Nassiri calls and texts with Madina several times a day to check in with her and try to alleviate her fears.

“All I do is try to give them hope,” Nassiri said.

Madina rarely goes outside and when she does her husband stays behind. Her 7-year-old son, Mudaser, walks with her to buy fresh vegetables and fruit. The last few trips to the banks have been disappointing because many are closed or simply don’t have cash.

On the ground, the once-bustling streets are quiet and empty except for Taliban patrolling with AK-47s in hand. In the sky, the sound of every evacuation flight creates anguish—a constant reminder that one more flight has taken off without them.

Madina’s children have become obsessed with the airplanes.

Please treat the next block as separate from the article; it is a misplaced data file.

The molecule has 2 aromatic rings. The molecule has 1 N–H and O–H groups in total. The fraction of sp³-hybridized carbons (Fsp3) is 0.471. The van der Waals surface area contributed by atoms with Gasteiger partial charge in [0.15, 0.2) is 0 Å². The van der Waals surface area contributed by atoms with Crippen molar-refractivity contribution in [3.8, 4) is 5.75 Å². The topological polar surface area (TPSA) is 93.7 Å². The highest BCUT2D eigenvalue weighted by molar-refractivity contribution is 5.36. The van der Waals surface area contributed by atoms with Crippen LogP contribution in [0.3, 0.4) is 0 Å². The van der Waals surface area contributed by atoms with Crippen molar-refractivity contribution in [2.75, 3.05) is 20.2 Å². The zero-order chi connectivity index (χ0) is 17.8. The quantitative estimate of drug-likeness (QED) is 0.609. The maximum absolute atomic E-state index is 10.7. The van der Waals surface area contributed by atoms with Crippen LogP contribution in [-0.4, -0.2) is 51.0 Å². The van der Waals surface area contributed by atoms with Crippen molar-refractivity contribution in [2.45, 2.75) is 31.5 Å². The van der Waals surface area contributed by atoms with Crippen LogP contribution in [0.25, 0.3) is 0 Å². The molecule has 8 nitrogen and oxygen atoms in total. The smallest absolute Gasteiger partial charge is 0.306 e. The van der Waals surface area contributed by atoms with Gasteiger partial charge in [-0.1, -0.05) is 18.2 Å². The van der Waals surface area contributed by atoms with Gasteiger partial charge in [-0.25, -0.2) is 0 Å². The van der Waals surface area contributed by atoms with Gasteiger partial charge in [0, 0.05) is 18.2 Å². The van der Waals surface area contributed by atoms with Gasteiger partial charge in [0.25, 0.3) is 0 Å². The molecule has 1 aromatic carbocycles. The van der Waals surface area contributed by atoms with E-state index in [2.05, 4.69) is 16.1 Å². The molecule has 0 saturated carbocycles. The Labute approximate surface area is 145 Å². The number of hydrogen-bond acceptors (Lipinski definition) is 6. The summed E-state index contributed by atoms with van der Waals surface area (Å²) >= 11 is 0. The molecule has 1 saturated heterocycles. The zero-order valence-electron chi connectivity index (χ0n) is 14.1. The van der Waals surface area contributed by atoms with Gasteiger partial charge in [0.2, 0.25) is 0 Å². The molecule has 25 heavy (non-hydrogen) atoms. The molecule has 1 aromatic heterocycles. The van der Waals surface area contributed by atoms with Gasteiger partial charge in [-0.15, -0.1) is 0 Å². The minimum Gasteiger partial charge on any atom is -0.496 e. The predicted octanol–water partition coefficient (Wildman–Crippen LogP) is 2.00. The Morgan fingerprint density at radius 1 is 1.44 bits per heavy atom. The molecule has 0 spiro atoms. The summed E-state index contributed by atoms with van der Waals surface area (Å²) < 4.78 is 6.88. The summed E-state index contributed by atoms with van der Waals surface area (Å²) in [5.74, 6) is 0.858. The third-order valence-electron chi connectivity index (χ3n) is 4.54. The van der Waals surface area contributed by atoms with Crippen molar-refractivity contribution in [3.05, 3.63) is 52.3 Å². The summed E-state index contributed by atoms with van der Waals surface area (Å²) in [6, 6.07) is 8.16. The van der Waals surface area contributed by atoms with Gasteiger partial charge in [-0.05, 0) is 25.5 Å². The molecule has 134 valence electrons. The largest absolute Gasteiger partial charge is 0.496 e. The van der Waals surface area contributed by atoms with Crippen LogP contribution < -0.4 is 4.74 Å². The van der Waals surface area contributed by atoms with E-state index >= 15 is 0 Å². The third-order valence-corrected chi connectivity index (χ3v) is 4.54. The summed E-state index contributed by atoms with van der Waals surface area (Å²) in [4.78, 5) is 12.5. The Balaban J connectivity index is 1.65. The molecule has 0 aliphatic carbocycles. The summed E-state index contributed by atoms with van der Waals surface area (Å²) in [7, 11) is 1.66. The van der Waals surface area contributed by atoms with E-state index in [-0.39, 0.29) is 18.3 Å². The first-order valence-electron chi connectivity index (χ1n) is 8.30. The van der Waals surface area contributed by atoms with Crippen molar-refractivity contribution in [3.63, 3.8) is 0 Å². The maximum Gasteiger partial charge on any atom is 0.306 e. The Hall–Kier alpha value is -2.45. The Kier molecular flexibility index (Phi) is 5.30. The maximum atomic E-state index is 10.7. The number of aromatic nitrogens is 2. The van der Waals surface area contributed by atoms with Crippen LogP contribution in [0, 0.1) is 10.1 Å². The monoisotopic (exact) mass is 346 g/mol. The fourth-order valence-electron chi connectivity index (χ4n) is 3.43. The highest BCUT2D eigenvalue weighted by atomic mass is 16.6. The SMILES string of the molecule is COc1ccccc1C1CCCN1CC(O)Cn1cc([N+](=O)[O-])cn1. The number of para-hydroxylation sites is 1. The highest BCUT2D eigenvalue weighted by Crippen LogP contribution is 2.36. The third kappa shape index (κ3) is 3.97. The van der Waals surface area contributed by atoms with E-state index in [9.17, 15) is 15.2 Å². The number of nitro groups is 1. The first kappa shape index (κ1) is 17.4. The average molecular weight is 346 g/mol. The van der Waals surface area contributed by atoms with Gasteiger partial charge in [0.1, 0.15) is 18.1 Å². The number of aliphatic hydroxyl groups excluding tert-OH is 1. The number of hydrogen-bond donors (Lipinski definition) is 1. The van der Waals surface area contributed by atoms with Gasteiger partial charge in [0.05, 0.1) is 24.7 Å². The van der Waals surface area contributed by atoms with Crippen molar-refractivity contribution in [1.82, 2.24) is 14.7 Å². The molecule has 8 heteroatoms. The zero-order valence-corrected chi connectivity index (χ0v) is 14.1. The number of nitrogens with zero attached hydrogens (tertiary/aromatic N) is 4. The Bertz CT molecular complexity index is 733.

A child's drawing of a colorful airplane

Madina’s children have become obsessed with the airplanes taking refugees out of Kabul. Her older son, Mudaser, 7, now draws his own renditions of the flights.


Her 2-year-old dances and claps when he spots them in the air. Her older son, Mudaser, 7, now draws his own rendition of the flights.

On Sunday, he sketched one passenger flight with nine windows and yellow wings.

“If we go, we will go on this plane to the U.S.” he told Madina. “It will take me to my baba.”

Times staffer Molly Hennessey-Fiske contributed to this report.